Background/objectives: Weight-related quality of life (WRQOL) and generic health-related quality of life (HRQOL) have been identified as important patient-reported outcomes for obesity treatment and outcome research. This study evaluated patterns of WRQOL and HRQOL outcomes for adolescents at 24-months post-bariatric surgery relative to a nonsurgical comparator sample of youth with severe obesity, and examined potential weight-based (e.g., BMI, weight dissatisfaction) and psychosocial predictors and correlates of these outcomes.
Subjects/methods: Multi-site data from 139 adolescents undergoing bariatric surgery (Mage = 16.9; 79.9% female, 66.2% White; MBody Mass Index [BMI] = 51.5 kg/m2) and 83 comparators (Mage = 16.1; 81.9 % female, 54.2% White; MBMI = 46.9 kg/m2) were collected at pre-surgery/baseline, 6-, 12-, and 24-months post-surgery/baseline with high participation rates across time points (>85%). Self-reports with standardized measures of WRQOL/HRQOL as well as predictors/covariates (e.g., weight dissatisfaction, social support, peer victimization, family dysfunction, loss of control eating, self-worth, and internalizing symptoms) were obtained. Growth curve models using structural equation modeling examined WRQOL/HRQOL over time and linear regressions examined predictors and correlates of WRQOL/HRQOL outcomes.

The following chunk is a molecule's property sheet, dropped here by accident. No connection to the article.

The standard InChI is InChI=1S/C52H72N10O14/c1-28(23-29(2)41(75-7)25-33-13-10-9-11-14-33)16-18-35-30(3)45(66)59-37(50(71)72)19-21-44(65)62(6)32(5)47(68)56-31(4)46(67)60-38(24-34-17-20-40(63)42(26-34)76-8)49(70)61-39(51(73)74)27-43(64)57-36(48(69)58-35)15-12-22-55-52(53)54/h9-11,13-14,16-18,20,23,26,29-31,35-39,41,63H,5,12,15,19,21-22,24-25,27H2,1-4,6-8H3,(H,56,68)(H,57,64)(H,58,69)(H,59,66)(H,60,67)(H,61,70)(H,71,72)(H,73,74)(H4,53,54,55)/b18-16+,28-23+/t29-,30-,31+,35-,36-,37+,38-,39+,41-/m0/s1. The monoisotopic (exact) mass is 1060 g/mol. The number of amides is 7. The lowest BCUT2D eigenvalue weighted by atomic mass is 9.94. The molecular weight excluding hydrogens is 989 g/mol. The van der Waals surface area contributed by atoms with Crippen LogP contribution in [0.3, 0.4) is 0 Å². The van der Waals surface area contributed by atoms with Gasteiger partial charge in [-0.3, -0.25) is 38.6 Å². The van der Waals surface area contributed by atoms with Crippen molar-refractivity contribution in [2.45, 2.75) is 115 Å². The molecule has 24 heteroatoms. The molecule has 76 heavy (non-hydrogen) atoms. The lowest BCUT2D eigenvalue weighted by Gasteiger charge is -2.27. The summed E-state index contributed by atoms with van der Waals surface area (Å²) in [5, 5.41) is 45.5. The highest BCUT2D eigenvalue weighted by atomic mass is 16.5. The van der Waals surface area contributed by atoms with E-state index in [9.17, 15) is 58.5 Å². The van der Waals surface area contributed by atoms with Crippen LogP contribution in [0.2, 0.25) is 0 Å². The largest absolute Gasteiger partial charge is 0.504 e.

Results: Significant improvement in WRQOL and Physical HRQOL, particularly in the first postoperative year with a leveling off subsequently, was found for the surgical group relative to comparators, but with no significant Mental HRQOL change. At 24 months, the surgical group had significantly greater WRQOL/HRQOL across most subscales. Within the surgical group at 24 months, weight-based variables were significantly associated with WRQOL and Physical HRQOL, but not Mental HRQOL. Mental HRQOL was associated with greater internalizing symptoms and loss of control eating.
Conclusions: For adolescents undergoing bariatric surgery, most clinically meaningful changes in WRQOL and Physical HRQOL occurred early postoperatively, with weight-based variables as the primary drivers of 24-month levels. In contrast, expectations for Mental HRQOL improvement following surgery should be tempered, with 24-month levels significantly associated with psychosocial rather than weight-based correlates.